Pollard's Criminal Enemies

The Jerusalem Post - January 31, 1999 - Alan M. Dershowitz

Present and former government officials, in their efforts to keep Jonathan Pollard in prison, may have committed crimes similar to those to which Pollard pleaded guilty. Seymour Hersh recently wrote an article for the New Yorker Magazine in which he disclosed classified material which could endanger our national security.

Hersh provided detailed descriptions of American intelligence operations. These include what Hersh referred to as our "exotic capability" to take "off-axis photographs" from special satellites that can reach "areas that were seemingly far out of range." He described how American officials trained in Hebrew used sophisticated equipment to intercept "Israeli military, commercial, and diplomatic communications."

He explained how the Navy's Sixth Fleet Ocean Surveillance Information Facility (FOSIF) in Rota, Spain produced daily reports on all Middle East activity based on data "supplied both by intelligence agents throughout the Middle East and by the most advanced technical means of intercepting Soviet military communications."

Hersh revealed that FOSIF shared space with another larger N.S.A. intercept station, "occupied by more than seven hundred linguists and cryptographers, which was responsible for monitoring and decoding military and diplomatic communications all across North Africa." Hersh described the Defense Intelligence Agency's Community On-Line Intelligence System (DIAL-COINS), which "contained all the intelligence reports filed by Air Force, Army, Navy, and Marine attachés in Israel and elsewhere in the Middle East."

And he described "what is perhaps the most important day-to-day information in signals intelligence: the National SIGINT Requirements List, which is essential a compendium of the tasks, and the priority of those tasks, given to various N.S.A. collection units around the world."

Perhaps Hersh's most explicit revelation came in his description of the RASIN, a 10 volume reference manual of radio-signals notations that the N.S.A. uses to compile the parameters of every known communication signal. Hersh reports that the RASIN, which is "classified top-secret Umbra,'" was listed in the "still secret declaration to the court before Pollard's sentencing hearing." Hersh reported as per an unnamed Justice Department official that "the RASIN was the ninth item on the damage-assessment list." Hersh asked Pollard's trial lawyer to respond to these classified allegations, but he could not lawfully do so, "citing national security."

Hersh's governmental sources felt no such constraint. Pollard's current lawyers have been denied the very information leaked to Hersh, on the ground that it remains classified. Indeed one of the arguments made for retaining Pollard in prison is that he would disclose some of the very information that Hersh has now published. That is the lawless "Catch-22" in which Pollard finds himself.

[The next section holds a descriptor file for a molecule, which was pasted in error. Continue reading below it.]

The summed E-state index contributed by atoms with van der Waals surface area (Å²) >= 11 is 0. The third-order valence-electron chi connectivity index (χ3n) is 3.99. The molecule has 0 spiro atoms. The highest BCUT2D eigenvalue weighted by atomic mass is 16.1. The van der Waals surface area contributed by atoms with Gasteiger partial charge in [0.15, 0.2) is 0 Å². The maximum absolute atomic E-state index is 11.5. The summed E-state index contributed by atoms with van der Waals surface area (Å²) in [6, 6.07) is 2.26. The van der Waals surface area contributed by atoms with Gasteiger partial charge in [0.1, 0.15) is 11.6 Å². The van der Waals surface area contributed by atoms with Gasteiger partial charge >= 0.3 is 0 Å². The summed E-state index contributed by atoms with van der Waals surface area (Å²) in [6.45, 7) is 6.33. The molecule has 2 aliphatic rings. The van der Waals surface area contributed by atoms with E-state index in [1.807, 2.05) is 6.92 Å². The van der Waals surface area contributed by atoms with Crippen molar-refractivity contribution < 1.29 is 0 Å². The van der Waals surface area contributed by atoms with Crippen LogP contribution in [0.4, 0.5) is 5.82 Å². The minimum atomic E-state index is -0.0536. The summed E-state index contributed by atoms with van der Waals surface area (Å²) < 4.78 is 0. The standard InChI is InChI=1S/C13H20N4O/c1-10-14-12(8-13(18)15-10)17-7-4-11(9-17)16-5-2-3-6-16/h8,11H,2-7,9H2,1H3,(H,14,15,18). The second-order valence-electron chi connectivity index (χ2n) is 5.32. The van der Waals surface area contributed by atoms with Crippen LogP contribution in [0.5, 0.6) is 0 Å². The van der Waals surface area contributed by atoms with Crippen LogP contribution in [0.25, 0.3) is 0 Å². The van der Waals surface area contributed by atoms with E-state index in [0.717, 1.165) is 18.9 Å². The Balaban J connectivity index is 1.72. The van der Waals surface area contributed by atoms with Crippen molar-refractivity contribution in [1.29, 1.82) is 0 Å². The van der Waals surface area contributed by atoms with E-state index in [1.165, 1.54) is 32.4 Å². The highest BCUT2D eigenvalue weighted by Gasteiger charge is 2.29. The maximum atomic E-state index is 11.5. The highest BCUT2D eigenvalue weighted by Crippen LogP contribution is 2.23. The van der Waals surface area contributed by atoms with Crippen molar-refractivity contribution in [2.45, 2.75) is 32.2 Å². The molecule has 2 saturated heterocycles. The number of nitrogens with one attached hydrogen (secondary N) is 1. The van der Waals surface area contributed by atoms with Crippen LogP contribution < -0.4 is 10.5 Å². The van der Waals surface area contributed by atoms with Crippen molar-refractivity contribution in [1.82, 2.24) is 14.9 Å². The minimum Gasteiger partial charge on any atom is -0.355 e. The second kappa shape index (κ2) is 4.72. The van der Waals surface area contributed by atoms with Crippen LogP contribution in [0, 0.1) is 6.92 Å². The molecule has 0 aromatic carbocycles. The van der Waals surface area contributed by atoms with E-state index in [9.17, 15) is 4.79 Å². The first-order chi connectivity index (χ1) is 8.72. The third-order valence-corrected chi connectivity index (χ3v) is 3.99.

Hersh has acknowledged that he had long tried unsuccessfully to obtain this secret information from members of the intelligence community but had always been rebuffed. But now that President Clinton is considering keeping the promise the government made to Pollard in its plea bargain that it would not seek life imprisonment - some members of the intelligence community have decided to break the law in order to keep him in prison.

Let there be no mistake about the fact that anyone who discloses classified information without authorization is guilty of a serious crime, even if the disclosure is to the press.

In 1985, another former Navy Analyst, Samuel Morison, was sentenced to two years for leaking to the British magazine Jane's Defense Weekly US intelligence pictures of a Soviet aircraft carrier under construction. The Court of Appeals ruled that such press leaks were covered by the statute. Hersh has a First Amendment right to publish leaked classified material, but his intelligence sources have no right to leak it.

In his article Hersh quotes intelligence sources as speculating that some of the material Pollard gave to Israel may have been bartered by Israel to the Soviet Union. This is false, as the late Israeli Prime Minister Yitzhak Rabin confirmed. But the classified information leaked to Hersh has certainly gotten to our enemies.

If this material poses no danger to our national security, it should be declassified so that Pollard's lawyers can respond to the exaggerated charges now being made against Pollard. If it does pose a continuing danger, then those who improperly leaked it should be prosecuted.

I have written to the Justice Department requesting a criminal investigation of who leaked the classified material to Hersh. This is part of what I wrote:

"The equal application of the law demands that everyone who improperly discloses classified national security information must be prosecuted. Pollard is a victim of selective disclosures. All Americans are the victims of the unfairness of allowing those with security clearance to pick and choose what they will withhold and disclose. It is impossible for me to assess whether any of the disclosures provided by Hersh may pose any danger to our nation's security, but I am certain that if Pollard had disclosed the identical material, it would be claimed that he endangered our security.

I am awaiting a reply.

The writer is a professor at Harvard Law School, and was formerly of counsel to Jonathan Pollard.